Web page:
Sedgwick Middle School Credit: Christine Stuart / CTNewsJunkie

Contemplating issues like early voting, inflation and reproductive rights, Connecticut voters cast ballots at polling locations across the state on Tuesday in what local election officials were calling a heavy turnout by mid-day. 

By the time polls close at 8 p.m., voters will have chosen candidates for governor, U.S. senator, statewide officers and legislators as well as deciding whether Connecticut should allow an early voting option in future elections. 

Unofficial numbers provided by Secretary of the State Mark Kohler’s office a little after noon found that nearly 140,000 voters had cast in person since polls opened in addition to the more than 123,000 who had returned absentee ballots.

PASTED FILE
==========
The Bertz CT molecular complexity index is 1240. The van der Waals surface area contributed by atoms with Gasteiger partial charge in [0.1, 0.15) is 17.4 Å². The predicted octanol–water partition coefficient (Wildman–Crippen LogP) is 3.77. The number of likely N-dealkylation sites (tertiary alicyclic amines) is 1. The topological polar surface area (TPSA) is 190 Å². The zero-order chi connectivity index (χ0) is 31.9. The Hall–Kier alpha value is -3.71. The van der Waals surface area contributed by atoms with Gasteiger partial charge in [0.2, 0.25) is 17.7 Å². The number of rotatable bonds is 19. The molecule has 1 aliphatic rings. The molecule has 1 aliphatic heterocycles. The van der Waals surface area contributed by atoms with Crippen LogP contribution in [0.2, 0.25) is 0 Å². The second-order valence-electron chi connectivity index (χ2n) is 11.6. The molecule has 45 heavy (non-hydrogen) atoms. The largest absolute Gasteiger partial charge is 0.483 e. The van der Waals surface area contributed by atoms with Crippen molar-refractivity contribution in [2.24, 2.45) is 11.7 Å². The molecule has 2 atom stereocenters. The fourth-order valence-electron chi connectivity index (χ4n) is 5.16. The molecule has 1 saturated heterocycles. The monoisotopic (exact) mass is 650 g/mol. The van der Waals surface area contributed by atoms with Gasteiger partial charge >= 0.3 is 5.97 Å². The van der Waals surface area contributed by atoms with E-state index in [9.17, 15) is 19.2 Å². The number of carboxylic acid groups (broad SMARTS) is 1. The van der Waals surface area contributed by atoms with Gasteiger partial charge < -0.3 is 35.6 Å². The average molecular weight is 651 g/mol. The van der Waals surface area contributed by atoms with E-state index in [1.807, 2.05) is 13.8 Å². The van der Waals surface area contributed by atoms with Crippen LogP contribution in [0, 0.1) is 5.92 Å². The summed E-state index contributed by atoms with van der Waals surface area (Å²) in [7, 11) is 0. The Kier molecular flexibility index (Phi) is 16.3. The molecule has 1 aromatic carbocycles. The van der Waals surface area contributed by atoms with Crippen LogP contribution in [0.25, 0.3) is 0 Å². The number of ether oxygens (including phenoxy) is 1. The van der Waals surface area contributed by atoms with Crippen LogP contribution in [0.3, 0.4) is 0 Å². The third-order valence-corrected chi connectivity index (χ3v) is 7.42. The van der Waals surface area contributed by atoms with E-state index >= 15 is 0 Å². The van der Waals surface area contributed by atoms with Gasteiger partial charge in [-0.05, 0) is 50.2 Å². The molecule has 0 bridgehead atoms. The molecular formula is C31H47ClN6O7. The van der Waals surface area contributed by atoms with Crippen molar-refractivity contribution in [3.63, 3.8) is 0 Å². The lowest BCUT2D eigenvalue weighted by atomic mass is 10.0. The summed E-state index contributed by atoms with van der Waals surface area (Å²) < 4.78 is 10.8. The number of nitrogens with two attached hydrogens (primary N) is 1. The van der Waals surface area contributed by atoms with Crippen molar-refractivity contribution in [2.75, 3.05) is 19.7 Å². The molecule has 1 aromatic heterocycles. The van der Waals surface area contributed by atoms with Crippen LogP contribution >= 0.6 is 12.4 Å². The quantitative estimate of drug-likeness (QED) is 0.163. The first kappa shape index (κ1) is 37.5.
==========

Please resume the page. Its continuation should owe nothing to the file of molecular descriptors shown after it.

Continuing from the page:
“Everything we’re hearing is suggesting that it is a good turnout for the day,” Kohler said through a spokesman. 

Voting was brisk at several polling locations late in the morning. By 11 a.m. more than 1,600 voters had cast their ballots at Sedgwick Middle School in West Hartford. MaryAnn Mielniczuk, the head moderator, said they were prepared with extra ballots. 

“I haven’t seen this, this heavy for a midterm,” Mielniczuk said. She said if voter enthusiasm continues it will be “crazy” during the presidential election year.

The same was true in Tolland, where turnout was surging at the local senior center. Moderator Bea White-Ramirez said election officials saw 250 voters in the first hour, setting a pace that continued at least through late morning. 

“[Turnout] has been astoundingly huge,” White-Ramirez said. “Marvelously, wonderfully steady with no lull. The lines have been out the door. It’s a good reason to have a line.”

Voters wait in line at the Tolland Senior Center Credit: Hugh McQuaid / CTNewsJunkie

While election officials seemed to agree voters were engaged Tuesday, there was agreement on little else. Midterms are often defined by what’s happening with the two parties. Typically, in a midterm election voters vote against the party in power, which right now are the Democrats.